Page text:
370-219-DW: Topics in Religion Basic to many religions and philosophies is the assumption that we live in a split-level universe - that there is more to life than ordinary reality; Buddhist thought describes ordinary reality as conditioned reality and the something more as unconditioned reality. A few contemporary film-makers have addressed this intuition by generating a wide variety of possibly scenarios for unconditioned reality. This course will survey a variety of these films, namely, The Matrix, Dark City, Vanilla Sky, Truman Show, and Altered States and compare them to the alternate realities suggested by various religious traditions, both East and West. The course will thoroughly analyze the human phenomena of ascribing such divisions to reality in both religion and film through the facts, notions, concepts, theories, methods and other components that are part of the Social Science discipline of Religious Studies.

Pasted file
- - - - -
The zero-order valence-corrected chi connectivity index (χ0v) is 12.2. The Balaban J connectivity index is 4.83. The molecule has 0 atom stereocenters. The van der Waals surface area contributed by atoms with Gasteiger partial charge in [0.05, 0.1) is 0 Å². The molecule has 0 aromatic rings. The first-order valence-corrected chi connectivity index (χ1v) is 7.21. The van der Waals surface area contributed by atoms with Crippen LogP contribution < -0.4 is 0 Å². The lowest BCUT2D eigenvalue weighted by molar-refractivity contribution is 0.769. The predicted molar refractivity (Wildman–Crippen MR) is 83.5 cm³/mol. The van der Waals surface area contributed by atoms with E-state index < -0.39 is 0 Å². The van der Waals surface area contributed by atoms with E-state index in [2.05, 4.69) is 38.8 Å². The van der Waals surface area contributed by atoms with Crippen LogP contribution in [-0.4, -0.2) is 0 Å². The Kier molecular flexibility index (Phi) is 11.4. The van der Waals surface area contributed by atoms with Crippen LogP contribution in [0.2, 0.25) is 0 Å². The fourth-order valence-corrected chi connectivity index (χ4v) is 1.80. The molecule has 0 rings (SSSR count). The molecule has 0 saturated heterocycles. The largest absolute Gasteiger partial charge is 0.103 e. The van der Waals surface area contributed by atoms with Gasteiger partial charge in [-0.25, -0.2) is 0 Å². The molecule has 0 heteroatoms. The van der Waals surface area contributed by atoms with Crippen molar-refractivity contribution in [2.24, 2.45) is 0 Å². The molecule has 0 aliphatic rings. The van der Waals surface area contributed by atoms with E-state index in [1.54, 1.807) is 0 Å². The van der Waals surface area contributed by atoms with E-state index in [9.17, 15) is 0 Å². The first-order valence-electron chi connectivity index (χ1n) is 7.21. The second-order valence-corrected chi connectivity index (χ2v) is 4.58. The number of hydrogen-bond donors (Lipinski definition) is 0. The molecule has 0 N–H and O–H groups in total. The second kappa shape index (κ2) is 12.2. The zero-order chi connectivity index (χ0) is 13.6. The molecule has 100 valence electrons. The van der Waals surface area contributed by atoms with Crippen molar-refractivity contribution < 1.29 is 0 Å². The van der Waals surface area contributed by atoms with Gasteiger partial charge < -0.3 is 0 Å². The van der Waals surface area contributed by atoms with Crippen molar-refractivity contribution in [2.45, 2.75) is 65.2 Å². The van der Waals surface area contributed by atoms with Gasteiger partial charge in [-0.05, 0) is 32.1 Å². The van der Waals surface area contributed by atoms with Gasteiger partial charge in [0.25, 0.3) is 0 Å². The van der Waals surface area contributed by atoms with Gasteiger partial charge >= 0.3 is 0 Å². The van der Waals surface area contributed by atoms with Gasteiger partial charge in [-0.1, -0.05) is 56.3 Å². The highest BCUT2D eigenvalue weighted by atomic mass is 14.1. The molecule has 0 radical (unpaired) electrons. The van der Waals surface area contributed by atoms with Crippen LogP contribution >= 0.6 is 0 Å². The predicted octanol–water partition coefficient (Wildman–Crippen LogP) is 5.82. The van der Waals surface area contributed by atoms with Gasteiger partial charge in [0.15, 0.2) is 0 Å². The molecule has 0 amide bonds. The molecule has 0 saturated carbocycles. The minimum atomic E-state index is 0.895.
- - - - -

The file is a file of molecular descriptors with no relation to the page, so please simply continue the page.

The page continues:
370-221-DW: Religion, Gender and Sexuality This course will explore the ways in which myths and doctrines concerning the sacred have shaped notions of male and female, cross culturally and throughout history. Different models of gender, of the body/soul relationship as reflected in spiritual leadership, in ritual, marital and sexual practices will be our focus. We will make use of a range of disciplinary approaches (sociological, anthropological, psychological, and feminist) to interpret and analyze these religiously-validated sex roles.